Further difficulties are encountered when the electric conductor is constituted by a plurality of layers, some of which are circumferentially complete tubular electric conductors and some of which are constituted by layers or segments of elongated electrically conductive elements which surround or are surrounded by the tubular electric conductors. Such a multi-layer construction of the electric conductor is often necessary, particularly where, as in the present case, the thickness of the electric conductor in the radial direction of the cable is substantial, in order to permit bending of the electric conductor during the manufacture, transportation and laying of the cable. The difficulties arising from such a construction are particularly pronounced when the elongated electrically conductive elements are of the same material as the tubular electric conductor. Namely, only a certain length of the cable can be transported to the point of use, and the cable is usually assembled from a plurality of such lengths in situ by welding the end portions of such lengths to one another. During the welding, the inner tubular elements are welded to one another first, with the elongated electrically conductive elements removed from the region of welding, and then another welding operation is performed for connecting the elongated electrically conductive elements of the adjacent lengths of the cable to one another to form the superimposed layer of the electric conductor which surrounds the inner tubular electric conductor. It will be appreciated that, during the second welding operation, the previously manufactured welded connection of the two adjacent tubular electric conductors will be reheated to the welding temperature, that is to a temperature which at least plasticizes the material of the welded connection of the tubular electric conductors. As a result of this reheating of the welded connection, the quality thereof in most instances suffers, so that it is impossible or at least very difficult to assure a faultless water-tight connection between the two inner tubular electric conductors.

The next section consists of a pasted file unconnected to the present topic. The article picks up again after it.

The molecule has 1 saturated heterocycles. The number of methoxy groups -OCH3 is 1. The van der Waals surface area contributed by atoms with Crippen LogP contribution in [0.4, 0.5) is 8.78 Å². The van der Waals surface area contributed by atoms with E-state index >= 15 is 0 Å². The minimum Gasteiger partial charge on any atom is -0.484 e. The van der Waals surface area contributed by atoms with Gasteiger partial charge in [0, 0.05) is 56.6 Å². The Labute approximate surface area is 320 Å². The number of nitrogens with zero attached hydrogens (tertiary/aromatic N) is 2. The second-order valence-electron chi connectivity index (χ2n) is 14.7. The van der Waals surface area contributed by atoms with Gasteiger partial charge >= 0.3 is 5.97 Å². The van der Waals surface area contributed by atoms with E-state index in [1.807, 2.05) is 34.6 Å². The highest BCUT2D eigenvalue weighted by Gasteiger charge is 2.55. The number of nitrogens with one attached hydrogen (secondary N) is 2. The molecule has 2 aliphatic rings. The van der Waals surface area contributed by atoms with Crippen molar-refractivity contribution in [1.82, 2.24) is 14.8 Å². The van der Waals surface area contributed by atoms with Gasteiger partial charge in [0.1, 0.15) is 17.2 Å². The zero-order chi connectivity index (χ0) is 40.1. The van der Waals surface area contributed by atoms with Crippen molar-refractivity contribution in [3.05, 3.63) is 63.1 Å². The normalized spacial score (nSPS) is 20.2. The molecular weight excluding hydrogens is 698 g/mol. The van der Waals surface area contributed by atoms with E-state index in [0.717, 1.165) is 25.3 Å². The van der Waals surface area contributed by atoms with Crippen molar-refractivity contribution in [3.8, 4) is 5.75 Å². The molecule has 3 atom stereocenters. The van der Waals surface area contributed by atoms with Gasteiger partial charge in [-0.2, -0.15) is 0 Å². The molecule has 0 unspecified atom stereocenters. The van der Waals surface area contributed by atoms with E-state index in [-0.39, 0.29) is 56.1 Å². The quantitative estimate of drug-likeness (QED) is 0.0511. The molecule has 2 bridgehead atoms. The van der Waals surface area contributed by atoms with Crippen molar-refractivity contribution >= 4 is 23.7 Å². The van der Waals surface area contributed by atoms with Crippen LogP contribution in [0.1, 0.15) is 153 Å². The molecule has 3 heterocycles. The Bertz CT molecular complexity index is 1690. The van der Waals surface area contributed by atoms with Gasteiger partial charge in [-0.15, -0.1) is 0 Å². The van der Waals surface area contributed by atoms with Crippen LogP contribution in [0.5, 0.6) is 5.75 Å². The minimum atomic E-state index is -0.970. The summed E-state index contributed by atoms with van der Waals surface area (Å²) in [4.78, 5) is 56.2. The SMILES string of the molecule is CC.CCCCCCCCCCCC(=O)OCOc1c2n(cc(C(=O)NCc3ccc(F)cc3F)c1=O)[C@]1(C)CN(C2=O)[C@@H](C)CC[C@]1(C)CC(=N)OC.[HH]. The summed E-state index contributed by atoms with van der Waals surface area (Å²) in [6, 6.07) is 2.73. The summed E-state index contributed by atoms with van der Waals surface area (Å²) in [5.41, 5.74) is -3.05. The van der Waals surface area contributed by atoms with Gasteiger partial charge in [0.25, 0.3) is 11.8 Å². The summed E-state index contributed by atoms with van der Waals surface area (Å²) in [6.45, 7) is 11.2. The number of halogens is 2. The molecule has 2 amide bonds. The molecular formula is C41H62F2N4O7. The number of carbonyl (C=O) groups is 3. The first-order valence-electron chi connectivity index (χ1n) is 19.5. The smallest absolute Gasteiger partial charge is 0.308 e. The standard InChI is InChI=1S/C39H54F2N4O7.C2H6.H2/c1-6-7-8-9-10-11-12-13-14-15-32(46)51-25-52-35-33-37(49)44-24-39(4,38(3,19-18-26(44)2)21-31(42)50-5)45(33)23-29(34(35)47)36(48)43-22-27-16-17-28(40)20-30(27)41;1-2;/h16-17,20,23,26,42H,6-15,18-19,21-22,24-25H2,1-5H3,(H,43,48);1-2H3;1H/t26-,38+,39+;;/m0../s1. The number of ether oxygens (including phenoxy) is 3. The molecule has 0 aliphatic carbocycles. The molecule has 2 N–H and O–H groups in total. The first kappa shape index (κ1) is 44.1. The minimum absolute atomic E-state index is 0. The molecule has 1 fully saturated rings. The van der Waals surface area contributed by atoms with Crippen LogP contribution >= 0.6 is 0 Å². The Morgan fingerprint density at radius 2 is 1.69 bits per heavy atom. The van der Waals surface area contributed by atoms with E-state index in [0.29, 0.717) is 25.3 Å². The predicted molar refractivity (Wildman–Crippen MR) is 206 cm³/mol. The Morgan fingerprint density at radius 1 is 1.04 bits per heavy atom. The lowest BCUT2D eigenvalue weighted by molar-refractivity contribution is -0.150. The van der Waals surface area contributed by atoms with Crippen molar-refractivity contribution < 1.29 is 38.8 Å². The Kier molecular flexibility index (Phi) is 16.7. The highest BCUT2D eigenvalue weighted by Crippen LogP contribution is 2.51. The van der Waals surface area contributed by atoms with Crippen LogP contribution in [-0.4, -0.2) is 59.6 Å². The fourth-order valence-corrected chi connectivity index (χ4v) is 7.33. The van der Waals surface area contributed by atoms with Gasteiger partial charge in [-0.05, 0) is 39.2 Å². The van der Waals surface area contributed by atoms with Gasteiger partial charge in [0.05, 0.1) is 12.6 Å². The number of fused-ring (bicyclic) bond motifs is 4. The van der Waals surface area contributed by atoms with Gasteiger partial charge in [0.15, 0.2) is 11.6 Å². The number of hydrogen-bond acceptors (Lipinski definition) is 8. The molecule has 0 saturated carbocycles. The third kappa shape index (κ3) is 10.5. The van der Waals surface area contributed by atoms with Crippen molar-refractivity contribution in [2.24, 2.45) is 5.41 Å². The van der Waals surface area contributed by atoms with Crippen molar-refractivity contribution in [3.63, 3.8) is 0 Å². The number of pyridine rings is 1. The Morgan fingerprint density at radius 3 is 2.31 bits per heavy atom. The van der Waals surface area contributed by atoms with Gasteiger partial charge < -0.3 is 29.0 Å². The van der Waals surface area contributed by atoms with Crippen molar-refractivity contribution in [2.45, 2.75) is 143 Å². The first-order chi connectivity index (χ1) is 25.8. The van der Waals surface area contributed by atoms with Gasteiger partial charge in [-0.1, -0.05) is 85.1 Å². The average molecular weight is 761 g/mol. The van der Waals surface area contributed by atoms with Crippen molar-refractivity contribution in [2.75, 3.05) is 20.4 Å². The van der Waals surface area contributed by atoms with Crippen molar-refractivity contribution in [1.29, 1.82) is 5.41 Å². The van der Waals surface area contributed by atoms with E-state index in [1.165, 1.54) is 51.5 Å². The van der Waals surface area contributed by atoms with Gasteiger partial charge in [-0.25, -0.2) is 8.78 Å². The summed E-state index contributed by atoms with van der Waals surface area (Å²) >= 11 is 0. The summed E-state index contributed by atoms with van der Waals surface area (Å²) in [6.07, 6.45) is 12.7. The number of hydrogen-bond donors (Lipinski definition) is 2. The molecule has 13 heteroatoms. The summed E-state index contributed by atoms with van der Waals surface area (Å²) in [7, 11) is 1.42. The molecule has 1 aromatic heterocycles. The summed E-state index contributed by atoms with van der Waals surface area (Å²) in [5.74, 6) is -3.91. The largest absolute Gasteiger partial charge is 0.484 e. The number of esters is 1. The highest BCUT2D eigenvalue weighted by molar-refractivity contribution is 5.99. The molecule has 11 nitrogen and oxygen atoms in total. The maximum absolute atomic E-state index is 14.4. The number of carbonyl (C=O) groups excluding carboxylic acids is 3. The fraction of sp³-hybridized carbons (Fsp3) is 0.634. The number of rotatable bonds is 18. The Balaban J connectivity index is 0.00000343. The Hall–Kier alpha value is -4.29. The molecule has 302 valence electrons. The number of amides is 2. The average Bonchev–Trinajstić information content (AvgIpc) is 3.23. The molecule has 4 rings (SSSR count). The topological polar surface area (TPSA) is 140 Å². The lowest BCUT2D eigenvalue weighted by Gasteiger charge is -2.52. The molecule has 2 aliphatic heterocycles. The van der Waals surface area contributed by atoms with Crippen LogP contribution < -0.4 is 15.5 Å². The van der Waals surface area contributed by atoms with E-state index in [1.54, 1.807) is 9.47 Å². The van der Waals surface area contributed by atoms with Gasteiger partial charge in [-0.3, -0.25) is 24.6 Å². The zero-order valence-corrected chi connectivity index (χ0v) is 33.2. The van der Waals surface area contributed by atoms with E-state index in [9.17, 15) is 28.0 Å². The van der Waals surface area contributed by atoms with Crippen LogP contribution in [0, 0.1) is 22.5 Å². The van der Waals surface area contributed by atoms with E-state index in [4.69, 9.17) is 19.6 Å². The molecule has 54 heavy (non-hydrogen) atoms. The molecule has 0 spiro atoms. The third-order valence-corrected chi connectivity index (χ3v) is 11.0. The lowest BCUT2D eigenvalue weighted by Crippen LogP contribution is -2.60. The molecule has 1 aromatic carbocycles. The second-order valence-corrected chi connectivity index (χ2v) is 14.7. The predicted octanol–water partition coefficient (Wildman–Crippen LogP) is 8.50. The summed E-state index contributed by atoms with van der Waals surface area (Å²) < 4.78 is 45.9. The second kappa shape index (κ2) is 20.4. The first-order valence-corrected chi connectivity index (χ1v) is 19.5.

Another aspect to be taken into consideration when manufacturing such cables is that the materials of the various layers of the electric conductor must be so selected that the danger of electric interaction of these materials is kept to the minimum. More particularly, the electric potentials of these materials must be as close to each other as possible so as to prevent or minimize damage to the electric conductor resulting from these materials acting as an electric cell. The same consideration is also valid for the characteristic properties of the other members of the cable and its connecting arrangements which come into contact with the cooling medium.